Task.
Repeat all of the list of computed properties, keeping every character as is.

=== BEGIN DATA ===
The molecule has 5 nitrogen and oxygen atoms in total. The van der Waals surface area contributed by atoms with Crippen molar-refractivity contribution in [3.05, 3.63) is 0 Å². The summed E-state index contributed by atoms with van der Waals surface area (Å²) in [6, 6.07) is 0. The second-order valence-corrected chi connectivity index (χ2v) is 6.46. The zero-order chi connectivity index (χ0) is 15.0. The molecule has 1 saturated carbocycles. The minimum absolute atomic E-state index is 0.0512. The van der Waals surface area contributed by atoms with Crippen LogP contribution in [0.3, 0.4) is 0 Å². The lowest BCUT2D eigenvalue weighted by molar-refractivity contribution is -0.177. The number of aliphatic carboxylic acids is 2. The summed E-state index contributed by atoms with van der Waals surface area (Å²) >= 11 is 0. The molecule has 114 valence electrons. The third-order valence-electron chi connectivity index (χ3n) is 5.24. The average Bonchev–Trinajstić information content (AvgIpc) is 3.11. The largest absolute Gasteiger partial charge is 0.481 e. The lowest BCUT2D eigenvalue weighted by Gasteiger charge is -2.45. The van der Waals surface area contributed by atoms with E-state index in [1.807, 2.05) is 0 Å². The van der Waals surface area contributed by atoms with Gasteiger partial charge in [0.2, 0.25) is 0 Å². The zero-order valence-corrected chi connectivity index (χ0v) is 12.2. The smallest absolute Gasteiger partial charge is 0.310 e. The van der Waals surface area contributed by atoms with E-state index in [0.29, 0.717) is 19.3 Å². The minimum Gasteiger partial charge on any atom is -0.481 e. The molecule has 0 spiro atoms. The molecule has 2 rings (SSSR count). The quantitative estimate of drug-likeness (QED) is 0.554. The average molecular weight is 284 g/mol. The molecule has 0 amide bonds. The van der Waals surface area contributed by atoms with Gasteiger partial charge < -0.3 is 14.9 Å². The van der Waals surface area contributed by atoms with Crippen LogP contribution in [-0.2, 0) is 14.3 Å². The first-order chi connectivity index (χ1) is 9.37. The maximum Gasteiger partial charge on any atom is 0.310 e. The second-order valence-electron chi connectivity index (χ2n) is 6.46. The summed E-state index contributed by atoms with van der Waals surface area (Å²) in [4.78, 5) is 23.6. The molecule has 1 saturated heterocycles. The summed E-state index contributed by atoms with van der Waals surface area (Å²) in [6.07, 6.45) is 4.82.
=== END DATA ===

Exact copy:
The molecule has 5 nitrogen and oxygen atoms in total. The van der Waals surface area contributed by atoms with Crippen molar-refractivity contribution in [3.05, 3.63) is 0 Å². The summed E-state index contributed by atoms with van der Waals surface area (Å²) in [6, 6.07) is 0. The second-order valence-corrected chi connectivity index (χ2v) is 6.46. The zero-order chi connectivity index (χ0) is 15.0. The molecule has 1 saturated carbocycles. The minimum absolute atomic E-state index is 0.0512. The van der Waals surface area contributed by atoms with Crippen LogP contribution in [0.3, 0.4) is 0 Å². The lowest BCUT2D eigenvalue weighted by molar-refractivity contribution is -0.177. The number of aliphatic carboxylic acids is 2. The summed E-state index contributed by atoms with van der Waals surface area (Å²) >= 11 is 0. The molecule has 114 valence electrons. The third-order valence-electron chi connectivity index (χ3n) is 5.24. The average Bonchev–Trinajstić information content (AvgIpc) is 3.11. The largest absolute Gasteiger partial charge is 0.481 e. The lowest BCUT2D eigenvalue weighted by Gasteiger charge is -2.45. The van der Waals surface area contributed by atoms with E-state index in [1.807, 2.05) is 0 Å². The van der Waals surface area contributed by atoms with Gasteiger partial charge in [0.2, 0.25) is 0 Å². The zero-order valence-corrected chi connectivity index (χ0v) is 12.2. The smallest absolute Gasteiger partial charge is 0.310 e. The van der Waals surface area contributed by atoms with E-state index in [0.29, 0.717) is 19.3 Å². The minimum Gasteiger partial charge on any atom is -0.481 e. The molecule has 0 spiro atoms. The molecule has 2 rings (SSSR count). The quantitative estimate of drug-likeness (QED) is 0.554. The average molecular weight is 284 g/mol. The molecule has 0 amide bonds. The van der Waals surface area contributed by atoms with Gasteiger partial charge < -0.3 is 14.9 Å². The van der Waals surface area contributed by atoms with Crippen LogP contribution in [-0.2, 0) is 14.3 Å². The first-order chi connectivity index (χ1) is 9.37. The maximum Gasteiger partial charge on any atom is 0.310 e. The second-order valence-electron chi connectivity index (χ2n) is 6.46. The summed E-state index contributed by atoms with van der Waals surface area (Å²) in [4.78, 5) is 23.6. The molecule has 1 saturated heterocycles. The summed E-state index contributed by atoms with van der Waals surface area (Å²) in [6.07, 6.45) is 4.82.